Bea Lorenzo is the burst of sunshine we all need right now.
You might have first heard of her through kalimba covers on YouTube, her debut folk single 'Ili (Hush),', her Coke Studio Season 3 stint with Clara Benin and Janine Teñoso, or her Bandwagon Brunch spot with Lola Amour and Pinkmen, but there's a lot more to Bea than you think.
Her soulful voice and playful melodies will certainly bring warmth to your hearts, and will keep doing so as her promising music career takes off even further with her smooth new single 'Imaginary Love.'
Bandwagon sat down with Bea Lorenzo to talk about her beginnings as a musician, signing with Funky Records, and more.
Why don't you tell us about your new single 'Imaginary Love'?
It feels like the first single. It feels like it's the first time I'm recording on my own, because all the releases prior to that were tied with third parties that had some level of control over the outcome of the music, so I had a hundred percent say on how it'd be recorded over what timeline.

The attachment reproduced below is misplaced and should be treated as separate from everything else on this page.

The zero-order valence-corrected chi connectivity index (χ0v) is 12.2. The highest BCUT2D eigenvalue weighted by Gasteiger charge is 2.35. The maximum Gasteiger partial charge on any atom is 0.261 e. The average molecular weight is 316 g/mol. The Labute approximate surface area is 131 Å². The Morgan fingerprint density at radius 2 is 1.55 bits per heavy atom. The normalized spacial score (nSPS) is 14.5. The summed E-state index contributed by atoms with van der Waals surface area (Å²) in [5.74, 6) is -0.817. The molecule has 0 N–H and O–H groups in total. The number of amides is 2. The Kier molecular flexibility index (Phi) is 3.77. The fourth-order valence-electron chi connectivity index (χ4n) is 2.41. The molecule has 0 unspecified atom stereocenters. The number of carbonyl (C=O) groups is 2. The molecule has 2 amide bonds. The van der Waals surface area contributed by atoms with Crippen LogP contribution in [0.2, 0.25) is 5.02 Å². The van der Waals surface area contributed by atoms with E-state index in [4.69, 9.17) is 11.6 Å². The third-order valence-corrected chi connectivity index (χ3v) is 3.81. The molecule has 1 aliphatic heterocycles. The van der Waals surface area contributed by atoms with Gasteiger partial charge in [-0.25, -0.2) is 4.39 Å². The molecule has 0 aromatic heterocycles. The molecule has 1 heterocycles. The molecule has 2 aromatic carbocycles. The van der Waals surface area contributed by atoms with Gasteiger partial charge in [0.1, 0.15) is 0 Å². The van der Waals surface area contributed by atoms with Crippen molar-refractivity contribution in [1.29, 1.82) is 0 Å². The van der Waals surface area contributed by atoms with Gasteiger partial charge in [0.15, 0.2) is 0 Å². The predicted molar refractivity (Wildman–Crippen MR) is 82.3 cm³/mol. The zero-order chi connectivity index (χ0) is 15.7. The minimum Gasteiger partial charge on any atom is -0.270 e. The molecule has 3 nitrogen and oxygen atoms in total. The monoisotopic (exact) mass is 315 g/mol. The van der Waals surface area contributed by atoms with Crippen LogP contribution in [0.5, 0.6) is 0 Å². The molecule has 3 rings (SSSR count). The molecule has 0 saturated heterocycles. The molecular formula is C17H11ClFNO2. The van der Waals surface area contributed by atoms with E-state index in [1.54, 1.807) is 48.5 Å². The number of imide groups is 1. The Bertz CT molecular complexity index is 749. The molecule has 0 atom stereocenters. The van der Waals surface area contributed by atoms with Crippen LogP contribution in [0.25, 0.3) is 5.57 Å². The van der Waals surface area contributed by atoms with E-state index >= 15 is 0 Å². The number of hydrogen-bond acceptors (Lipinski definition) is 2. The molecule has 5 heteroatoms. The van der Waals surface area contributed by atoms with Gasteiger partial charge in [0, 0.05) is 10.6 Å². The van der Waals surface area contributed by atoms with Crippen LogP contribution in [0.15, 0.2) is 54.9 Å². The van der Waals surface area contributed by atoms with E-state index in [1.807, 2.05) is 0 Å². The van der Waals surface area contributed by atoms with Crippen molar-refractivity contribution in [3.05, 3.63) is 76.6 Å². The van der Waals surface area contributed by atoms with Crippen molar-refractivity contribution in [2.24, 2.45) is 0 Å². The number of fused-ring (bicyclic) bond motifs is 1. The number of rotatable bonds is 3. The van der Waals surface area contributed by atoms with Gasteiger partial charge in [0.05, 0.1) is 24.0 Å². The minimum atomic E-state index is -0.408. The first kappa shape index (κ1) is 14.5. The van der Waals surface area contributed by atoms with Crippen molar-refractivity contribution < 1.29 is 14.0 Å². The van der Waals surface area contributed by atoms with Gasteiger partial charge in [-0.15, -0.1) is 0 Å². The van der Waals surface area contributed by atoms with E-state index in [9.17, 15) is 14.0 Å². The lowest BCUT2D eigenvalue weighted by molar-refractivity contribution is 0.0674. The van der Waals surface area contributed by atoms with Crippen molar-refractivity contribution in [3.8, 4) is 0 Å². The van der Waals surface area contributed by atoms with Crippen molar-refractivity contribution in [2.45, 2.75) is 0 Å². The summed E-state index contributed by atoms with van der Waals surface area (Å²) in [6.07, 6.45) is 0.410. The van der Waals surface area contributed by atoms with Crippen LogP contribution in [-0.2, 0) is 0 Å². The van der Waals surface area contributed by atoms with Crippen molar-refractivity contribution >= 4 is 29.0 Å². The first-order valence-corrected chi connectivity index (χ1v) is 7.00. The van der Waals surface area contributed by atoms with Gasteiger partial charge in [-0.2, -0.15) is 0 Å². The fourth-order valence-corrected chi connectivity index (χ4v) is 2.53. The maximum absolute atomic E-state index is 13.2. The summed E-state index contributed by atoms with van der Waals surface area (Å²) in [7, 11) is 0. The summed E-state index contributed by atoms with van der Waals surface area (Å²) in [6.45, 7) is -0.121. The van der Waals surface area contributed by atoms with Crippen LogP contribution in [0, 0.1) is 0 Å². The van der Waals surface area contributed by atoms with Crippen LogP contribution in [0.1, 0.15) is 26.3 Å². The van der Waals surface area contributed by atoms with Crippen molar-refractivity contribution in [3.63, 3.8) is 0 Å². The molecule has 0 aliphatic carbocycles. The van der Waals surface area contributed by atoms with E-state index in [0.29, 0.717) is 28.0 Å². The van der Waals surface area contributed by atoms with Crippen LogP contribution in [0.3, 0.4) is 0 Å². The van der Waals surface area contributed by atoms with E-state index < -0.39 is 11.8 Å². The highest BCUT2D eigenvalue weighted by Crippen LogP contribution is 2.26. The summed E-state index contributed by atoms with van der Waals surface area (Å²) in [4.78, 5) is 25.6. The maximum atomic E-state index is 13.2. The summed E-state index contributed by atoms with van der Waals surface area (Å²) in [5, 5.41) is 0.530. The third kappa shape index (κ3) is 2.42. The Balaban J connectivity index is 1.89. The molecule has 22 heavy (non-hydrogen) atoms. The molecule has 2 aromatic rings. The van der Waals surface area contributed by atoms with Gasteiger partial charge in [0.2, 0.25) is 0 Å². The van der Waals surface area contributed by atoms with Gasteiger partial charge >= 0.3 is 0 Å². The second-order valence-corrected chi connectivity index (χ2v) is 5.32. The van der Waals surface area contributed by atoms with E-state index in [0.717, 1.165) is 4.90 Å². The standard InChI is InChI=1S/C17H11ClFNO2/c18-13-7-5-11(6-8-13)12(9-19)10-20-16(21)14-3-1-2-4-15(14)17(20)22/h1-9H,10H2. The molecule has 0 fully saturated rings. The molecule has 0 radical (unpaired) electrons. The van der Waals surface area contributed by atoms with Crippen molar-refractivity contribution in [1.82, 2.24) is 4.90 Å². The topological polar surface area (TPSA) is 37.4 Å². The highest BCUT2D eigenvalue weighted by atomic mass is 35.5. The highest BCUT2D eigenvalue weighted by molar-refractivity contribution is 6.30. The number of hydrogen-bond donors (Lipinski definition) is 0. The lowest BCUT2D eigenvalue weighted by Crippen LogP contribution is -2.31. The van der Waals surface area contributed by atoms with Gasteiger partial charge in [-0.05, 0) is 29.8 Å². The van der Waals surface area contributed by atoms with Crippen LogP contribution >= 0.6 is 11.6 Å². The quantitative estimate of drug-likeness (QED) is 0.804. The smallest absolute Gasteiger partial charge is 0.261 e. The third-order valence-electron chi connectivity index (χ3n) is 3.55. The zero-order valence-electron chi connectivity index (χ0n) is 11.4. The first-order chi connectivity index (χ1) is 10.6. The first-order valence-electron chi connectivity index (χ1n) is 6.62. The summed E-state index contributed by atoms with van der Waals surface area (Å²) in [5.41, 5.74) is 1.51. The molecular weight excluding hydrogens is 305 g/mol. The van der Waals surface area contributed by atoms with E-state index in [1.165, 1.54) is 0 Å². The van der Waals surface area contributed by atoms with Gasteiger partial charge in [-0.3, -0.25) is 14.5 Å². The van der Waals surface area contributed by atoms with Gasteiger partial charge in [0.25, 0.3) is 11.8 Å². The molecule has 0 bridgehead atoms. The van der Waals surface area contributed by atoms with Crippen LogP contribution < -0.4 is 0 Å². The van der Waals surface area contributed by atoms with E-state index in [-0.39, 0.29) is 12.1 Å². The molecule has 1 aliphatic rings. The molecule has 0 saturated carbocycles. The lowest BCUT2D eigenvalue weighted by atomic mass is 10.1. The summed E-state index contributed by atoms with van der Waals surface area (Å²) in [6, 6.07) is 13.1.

It's been pleasant. It feels nice to have a say on when to release it, how long we take recording it.
When did you know you wanted to pursue music?
It was something that happened very slowly, actually. Even before I pursued music, I worked for an online music publication. Because of that, I was surrounded by a lot of artists, I got to go to a lot of concerts and music events. Slowly, I fell in love with the idea of making something out of my music. I got inspired also by the people I was able to interview and just the whole idea of it—selling your art, your music.
I feel like for the longest time I'd been pushing it away. Thinking like, "No, I can't turn music into a career." I grew up in a very traditional family with doctors for parents—even my lolos and titos, they're all doctors. I was supposed to pursue medicine. I feel like I was suppressing it for a long time before deciding that I really wanted to make a career out of this.
Songwriting came much later on. I got confident with songwriting in 2016. But what actually pushed me to take the leap and actually pursue it full time was also during work. I had this awesome boss, Sir Kiko (Francis Reyes of The Dawn), and amazing workmates.
Sir Kiko introduced this instrument to me, and it's called kalimba. It sort of became my identifier after that. A lot of people asked me about the kalimba and I would get featured in places because of it.